Forefoot Running Does NOT Increase Risk for Achilles Injuries

For some strange reason, there’s a theory that changing from heel strike to forefoot strike running is a major risk factor for Achilles tendon injury because the Achilles works mechanically different in a forefoot strike landing vs in a heel strike landing. But, is this difference really a risk factor for injury? It turns out that switching to forefoot running poses no risk of damage to the Achilles, and even better, the Achilles plays a more active role as an energy-saving spring, helping the foot to spring up with less muscle effort vs heel strike running!

Is Forefoot Running Faster than Heel Strike Running?
The Achilles tendon functions differently in a forefoot strike (above left) vs a heel strike (above right) whereby forefoot running increases efficiency of the Achilles tendon in its capacity to store and release energy-saving elastic power. In a heel strike landing, the Achilles is stretched and locked-out at landing which impedes the Achilles from functioning effectively as a spring, while loading more impact through the tendon.

One study (references below article) found that forefoot runners who ran barefoot, or in minimalist footwear were less likely to suffer an Achilles tendon injury compared to heel strike runners.

Another study revealed that peak Achilles tendon force was not greater among barefoot-forefoot runners than barefoot-heel strike runners, and the difference in Achilles loading between the two groups was not statistically significant.

In the same study, the barefoot-heel strike runners showed greater tibialis (shin) anterior muscle activity during the stance phase of running, which may exhaust the connective tissue surrounding the tibia and increase the incidence of anterior shin splints.

The Take Home Message

If you follow the evidence, its been made very clear that one of the best changes to your running form is the forefoot strike because it poses no outsized risk for Achilles injury, and forefoot striking may actually be a mechanical imperative that allows the Achilles to function the way it was intended to function as a spring. Not just that, the Achilles avoids high compressive loads altogether in forefoot running, which is another major advantage for reducing injury to the tendon.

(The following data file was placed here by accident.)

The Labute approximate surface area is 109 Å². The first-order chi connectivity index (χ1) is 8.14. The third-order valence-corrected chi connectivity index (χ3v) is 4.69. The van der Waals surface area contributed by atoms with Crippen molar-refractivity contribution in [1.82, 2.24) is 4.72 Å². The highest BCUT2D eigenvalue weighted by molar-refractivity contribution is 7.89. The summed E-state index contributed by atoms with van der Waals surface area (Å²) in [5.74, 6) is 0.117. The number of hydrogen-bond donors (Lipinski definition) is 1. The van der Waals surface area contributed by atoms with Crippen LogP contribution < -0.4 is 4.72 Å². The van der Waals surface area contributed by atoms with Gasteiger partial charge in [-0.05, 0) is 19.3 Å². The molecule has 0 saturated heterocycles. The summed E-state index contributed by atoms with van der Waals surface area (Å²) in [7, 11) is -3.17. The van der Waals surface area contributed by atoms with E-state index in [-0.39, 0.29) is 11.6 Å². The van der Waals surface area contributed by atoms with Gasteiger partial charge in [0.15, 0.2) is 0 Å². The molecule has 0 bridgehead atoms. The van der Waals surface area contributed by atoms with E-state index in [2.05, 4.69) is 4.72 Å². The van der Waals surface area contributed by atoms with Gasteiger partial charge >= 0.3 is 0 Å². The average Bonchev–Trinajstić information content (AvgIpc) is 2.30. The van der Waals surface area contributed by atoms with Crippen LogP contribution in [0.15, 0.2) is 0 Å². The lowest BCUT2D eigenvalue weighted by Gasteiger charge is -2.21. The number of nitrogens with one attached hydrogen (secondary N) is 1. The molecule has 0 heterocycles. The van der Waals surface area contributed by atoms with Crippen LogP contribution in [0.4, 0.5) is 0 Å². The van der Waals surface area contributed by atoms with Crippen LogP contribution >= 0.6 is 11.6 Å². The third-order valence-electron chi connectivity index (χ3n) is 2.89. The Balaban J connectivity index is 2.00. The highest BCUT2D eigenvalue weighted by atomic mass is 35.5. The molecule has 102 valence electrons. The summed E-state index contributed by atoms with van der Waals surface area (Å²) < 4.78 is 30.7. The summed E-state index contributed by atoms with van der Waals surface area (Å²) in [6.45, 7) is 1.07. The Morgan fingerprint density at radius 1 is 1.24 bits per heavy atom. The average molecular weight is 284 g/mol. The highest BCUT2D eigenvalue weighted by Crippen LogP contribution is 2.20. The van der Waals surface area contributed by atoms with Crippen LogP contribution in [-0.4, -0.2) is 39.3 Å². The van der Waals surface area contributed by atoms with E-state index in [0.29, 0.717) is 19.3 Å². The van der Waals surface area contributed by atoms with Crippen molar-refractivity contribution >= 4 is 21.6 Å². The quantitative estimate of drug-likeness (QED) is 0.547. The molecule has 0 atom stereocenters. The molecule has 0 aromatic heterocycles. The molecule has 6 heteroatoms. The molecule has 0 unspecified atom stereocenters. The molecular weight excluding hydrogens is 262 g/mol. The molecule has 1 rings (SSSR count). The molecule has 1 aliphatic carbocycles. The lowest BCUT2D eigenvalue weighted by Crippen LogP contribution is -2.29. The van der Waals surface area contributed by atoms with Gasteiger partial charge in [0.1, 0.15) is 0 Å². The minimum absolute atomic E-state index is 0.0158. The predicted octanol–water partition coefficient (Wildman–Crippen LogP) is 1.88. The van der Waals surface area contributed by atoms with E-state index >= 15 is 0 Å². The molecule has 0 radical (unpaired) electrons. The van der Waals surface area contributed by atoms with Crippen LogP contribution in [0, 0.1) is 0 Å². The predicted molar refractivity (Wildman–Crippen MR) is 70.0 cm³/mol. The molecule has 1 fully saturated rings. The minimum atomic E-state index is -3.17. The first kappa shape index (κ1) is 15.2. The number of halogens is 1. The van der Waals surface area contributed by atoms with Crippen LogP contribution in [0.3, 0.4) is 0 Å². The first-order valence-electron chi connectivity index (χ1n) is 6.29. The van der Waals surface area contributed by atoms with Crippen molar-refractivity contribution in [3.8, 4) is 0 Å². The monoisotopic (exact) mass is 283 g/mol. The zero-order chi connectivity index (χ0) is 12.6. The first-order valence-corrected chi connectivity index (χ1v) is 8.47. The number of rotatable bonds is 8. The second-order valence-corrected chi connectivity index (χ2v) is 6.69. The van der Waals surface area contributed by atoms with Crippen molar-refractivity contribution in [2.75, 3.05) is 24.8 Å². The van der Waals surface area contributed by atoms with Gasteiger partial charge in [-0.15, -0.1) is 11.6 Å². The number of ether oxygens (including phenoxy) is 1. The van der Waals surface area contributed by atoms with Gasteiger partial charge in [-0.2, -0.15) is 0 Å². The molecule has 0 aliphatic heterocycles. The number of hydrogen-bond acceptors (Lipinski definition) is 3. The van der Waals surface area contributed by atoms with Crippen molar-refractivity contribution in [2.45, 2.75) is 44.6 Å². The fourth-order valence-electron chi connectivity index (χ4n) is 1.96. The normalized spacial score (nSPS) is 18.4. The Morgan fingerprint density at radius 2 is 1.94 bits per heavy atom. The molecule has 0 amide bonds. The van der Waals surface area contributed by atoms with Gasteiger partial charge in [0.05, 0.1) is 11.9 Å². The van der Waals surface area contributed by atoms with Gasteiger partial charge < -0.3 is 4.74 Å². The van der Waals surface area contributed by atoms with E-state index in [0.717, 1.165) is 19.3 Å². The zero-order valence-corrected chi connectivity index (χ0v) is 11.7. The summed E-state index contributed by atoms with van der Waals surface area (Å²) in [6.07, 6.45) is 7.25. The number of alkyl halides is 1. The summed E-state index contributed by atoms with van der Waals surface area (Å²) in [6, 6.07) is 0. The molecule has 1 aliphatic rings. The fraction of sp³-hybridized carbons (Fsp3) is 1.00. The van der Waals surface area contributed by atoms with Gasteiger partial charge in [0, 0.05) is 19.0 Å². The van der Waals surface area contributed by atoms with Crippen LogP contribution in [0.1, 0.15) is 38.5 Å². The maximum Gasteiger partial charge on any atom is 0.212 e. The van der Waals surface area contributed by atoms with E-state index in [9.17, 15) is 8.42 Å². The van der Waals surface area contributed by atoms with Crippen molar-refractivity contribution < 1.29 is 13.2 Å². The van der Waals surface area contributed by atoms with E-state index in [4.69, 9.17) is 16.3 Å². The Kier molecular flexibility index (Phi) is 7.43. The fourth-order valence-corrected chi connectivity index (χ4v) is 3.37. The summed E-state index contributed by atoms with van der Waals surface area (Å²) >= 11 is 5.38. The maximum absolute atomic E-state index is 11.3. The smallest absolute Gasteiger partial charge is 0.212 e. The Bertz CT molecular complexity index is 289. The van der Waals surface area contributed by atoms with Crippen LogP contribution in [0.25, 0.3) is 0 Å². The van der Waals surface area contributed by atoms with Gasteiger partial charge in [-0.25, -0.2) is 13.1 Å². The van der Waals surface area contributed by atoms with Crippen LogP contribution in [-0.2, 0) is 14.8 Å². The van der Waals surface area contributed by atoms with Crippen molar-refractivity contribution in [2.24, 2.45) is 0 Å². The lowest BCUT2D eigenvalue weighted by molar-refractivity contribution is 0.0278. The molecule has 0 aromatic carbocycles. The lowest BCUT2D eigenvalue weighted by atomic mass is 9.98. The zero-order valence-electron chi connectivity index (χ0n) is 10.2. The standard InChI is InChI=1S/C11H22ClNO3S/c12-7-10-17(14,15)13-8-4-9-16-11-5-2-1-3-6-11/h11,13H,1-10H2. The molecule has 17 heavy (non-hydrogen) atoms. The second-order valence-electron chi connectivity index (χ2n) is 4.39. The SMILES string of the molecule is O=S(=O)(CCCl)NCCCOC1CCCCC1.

Most consequential, heel strike running is a very significant producer of heavy compressive and mechanical loads, not just on the Achilles, but the shins, too which is why shin splints is notoriously prevalent in heel strike running. Read more here on how heel strike running causes shin splints, and even shin fracture.

Also, heel striking goes against the natural functional spring behaviour of the Achilles tendon, resulting in diminishing returns in the elastic energy needed to reduce muscle energy as compared with forefoot running. Read more here on that!

References:

Almonroeder, T., Willson, JD and Kernozek, TW. The effects of foot strike pattern on achilles load during running. Ann Biomed Eng, 2013; 41(8):1758-66.

Goss DL and Gross MT. Relationships among self-reported shoe type, footstrike pattern, and injury incidence. US Army Med Dep J, 2012, 12:25-30.

Shin, Y and Shaig, TY. Is the foot striking pattern more important than barefoot or shod conditions? Gait & Posture, 2013; 38(3):490-94.
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Bretta Riches

"I believe the forefoot strike is the engine of endurance running..."

BSc Neurobiology; MSc Biomechanics candidate, ultra minimalist runner & founder of RunForefoot. I was a heel striker, always injured. I was inspired by the great Tirunesh Dibaba to try forefoot running. Now, I'm injury free. This is why I launched Run Forefoot, to advocate the health & performance benefits of forefoot running and to raise awareness on the dangers of heel striking, because the world needs to know.
Bretta Riches

P.S. Don't forget to check out the Run Forefoot Facebook Page, it's a terrific place to ask questions about forefoot running, barefoot running and injury. I'm always happy to help!